It was late in the afternoon and the kitchen was prepping for another night of service. On the right side was a team of restaurateurs, discussing future plans and likely business scenarios. The kitchen was slow and the bar was empty but Agimat gave off a one-of-a-kind aura, one you would not feel in any other place in Poblacion. Was it because of the balete tree, parked behind the bar? Or because of the wood interiors, forcing you to remember your mother’s home in the province?
Sitting on the bar, one can’t help but notice the details of the restaurant. Hints of nature were everywhere. From the ceiling to the walls, Agimat makes you aware of its purpose, its reason of existence: to appreciate, to forage, and to serve what has been found in the wilderness.
Minutes after settling in, we were approached to say that food was on the way. First off the menu were oysters paired with green mango and bagoong sorbet, topped with a generous serving of dilis. It was sour but not too sour as to overpower the freshness of the dish. Simply, it’s something you would enjoy with a cold bottle of beer.
Next was a plate of day-old chicken stuffed with Vigan longganisa, resting on a serving of fried misua noodles. For locals, day-old chicken is something you would see and eat on the streets. Chef Niño Laus, however, was able to elevate the dish into something aristocratic.
Agimat continued to impress by serving a massive piece of pork crackling meant to be dipped on duck egg. It was their version of balut and chicharon. The dish was quite intimidating, but it’s something you and your friends would crave for while enjoying a round of drinks. Last on the list was itik with Ilocos heirloom tomato and cassoulet Adlai. The dish was light but interesting to eat.
What’s great about Agimat is their boldness and creativity when it comes to food, and I believe that every person who has dined in the restaurant would agree. Bold because of the ingredients they forage and the dishes they come up with. Creative because of the way they arrange their food and present their plates.
Apart from the food and the feed-worthy interior, another thing to highlight is Agimat’s cocktails. Kalel Demetrio, co-founder and well-renowned mixologist, was kind enough to let us experience some of their best drinks.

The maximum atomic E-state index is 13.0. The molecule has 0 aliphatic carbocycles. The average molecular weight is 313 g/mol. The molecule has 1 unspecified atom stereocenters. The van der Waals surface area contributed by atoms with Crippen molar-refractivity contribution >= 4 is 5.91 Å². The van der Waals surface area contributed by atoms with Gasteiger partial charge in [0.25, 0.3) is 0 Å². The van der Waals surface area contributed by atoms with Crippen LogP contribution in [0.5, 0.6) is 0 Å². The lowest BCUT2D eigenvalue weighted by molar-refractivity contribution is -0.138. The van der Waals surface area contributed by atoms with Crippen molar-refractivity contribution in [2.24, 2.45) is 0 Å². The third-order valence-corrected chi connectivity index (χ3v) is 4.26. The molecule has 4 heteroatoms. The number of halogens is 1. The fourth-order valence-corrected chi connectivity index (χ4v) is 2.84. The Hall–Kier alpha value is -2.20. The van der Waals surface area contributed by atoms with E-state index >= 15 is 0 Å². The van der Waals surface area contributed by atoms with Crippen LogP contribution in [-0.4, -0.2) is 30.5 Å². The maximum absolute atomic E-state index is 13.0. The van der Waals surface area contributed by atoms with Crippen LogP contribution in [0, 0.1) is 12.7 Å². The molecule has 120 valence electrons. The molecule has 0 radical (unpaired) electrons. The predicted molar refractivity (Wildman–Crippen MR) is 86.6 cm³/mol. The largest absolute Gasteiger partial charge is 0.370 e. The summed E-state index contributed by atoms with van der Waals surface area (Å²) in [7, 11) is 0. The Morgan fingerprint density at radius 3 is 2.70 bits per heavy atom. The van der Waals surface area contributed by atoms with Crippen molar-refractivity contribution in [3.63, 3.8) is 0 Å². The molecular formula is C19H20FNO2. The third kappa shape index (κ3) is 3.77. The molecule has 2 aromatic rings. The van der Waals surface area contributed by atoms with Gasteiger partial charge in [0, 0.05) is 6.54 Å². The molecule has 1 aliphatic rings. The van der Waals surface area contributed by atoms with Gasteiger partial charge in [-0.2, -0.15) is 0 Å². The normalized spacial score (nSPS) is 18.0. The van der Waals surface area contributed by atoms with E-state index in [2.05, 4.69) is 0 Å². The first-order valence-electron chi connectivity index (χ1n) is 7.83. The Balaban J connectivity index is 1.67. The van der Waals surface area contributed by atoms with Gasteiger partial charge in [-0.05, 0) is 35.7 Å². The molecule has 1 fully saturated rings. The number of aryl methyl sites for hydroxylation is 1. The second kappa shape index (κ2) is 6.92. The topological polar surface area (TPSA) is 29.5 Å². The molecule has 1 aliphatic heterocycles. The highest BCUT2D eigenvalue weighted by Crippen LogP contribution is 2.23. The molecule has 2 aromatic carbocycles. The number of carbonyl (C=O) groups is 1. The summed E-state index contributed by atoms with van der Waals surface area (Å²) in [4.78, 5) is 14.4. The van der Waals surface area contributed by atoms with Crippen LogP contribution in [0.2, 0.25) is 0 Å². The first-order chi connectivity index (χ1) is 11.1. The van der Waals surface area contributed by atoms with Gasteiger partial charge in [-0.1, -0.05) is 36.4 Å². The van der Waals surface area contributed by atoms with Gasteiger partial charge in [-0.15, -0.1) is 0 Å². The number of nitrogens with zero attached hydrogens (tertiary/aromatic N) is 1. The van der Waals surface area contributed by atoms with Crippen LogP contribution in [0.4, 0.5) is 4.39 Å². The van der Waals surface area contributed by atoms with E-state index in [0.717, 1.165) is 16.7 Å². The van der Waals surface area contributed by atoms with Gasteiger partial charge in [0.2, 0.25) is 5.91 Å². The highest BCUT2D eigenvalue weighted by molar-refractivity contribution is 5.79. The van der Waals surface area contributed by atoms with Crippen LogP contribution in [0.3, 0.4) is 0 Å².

Inspired by local folklore, the cocktails in Agimat are divided into five categories: Apoy, Tubig, Hangin, Buhay, and Lupa. Each drink tells a story, from love lost to belief and prayer, allowing guests, like us, to better appreciate their drinks. If you ever order the Ritwal ng Agimat, don’t be surprised to witness a show. Before serving the cocktail, a ritual of sorts is presented upon you. Two staff members will put on masks; one will play a conga drum while the other will mix your drink while performing a ceremony inspired by Philippine tradition. The idea is amazing and the dedication put into one glass is astounding.
Dining and drinking in Agimat is a one-of-a-kind experience. If you ever find yourself in Poblacion, don’t think twice and visit the place. Heck, we suggest you plan a night out with your family or friends. Don’t be afraid to try just like how Agimat continues to explore and surpass expectations.
Agimat is located in 2/F 5972 Alfonso Corner Fermina Street, Poblacion, Makati City. For table reservations, contact them at 0917-890-4039. For events and other updates, follow them on Facebook and Instagram.
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